The default Python support isn't that good yet. Its output has prompts all over the place, and it can't handle empty lines inside function definitions.

To get around this, we can use the IPython kernel for Jupyter instead.

Include the Jupyter package in your installed Python command. For example, I use something like:

pkgs.python36.withPackages(ps: with ps; [matplotlib tabulate numpy jupyter])

This install will put in assorted Jupyter command line tools for you. For example, you should now be able to run jupyter kernelspec list and see your Python 3 kernel.

Remember to also include (ipython . t) inside the org-babel-load-languages variable.

Unfortunately, ob-ipython has its own difficulty. Mainly, the table export (which works very nicely with normal Python) is broken, and the first listed in their Github readme is out of date.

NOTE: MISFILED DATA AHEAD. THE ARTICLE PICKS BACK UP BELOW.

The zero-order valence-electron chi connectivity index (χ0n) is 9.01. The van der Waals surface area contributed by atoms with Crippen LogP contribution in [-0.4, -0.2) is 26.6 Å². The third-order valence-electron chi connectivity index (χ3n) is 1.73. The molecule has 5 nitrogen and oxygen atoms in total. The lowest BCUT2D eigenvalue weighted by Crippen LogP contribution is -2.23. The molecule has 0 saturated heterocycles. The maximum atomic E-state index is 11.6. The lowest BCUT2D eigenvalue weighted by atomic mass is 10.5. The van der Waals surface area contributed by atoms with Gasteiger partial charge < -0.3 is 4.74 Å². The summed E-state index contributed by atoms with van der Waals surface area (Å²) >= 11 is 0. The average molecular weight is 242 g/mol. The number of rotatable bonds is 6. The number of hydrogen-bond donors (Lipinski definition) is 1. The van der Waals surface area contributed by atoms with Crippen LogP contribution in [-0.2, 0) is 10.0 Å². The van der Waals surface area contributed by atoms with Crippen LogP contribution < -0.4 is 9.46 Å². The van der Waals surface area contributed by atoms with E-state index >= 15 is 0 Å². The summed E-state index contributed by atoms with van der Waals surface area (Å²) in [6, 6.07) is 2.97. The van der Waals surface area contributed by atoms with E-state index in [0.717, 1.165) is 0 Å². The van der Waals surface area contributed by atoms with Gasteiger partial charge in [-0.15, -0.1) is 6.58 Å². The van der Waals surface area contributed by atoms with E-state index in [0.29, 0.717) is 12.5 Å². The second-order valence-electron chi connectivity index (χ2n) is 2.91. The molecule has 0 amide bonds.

I'll look at this again next year.


Install TaskJuggler

It's a ruby project

sudo aptitude install ruby
mkdir ~/taskjuggler
gem install --install-dir ~/taskjuggler taskjuggler

Making some tasks

  1. Define an effort property and column
  2. Add a taskjugglertag to the top of your tree.
  3. M-x org-export-as-taskjuggler-and-open

Adding dependencies

  • ORDERED property
  • BLOCKER property says what we depend on ('previous-sibling', or a task id)


Make a separate tree for people.

Give each person a resourceid property

Give your tasks allocate properties, saying who they depend on.




Each entry in an org-mode outline can have properties. They go inside a PROPERTIES…END block. Each properties is a key-value pair which is written on one line.

* My-Heading
:Title: Whatever

C-c C-x p sets a property.

S-left and S-right switch between allowed values for a property.

C-c C-c D kill a property out of the whole file.

Properties may be searched like tags.

There's an API for controlling properties using elisp.

  • Inheritance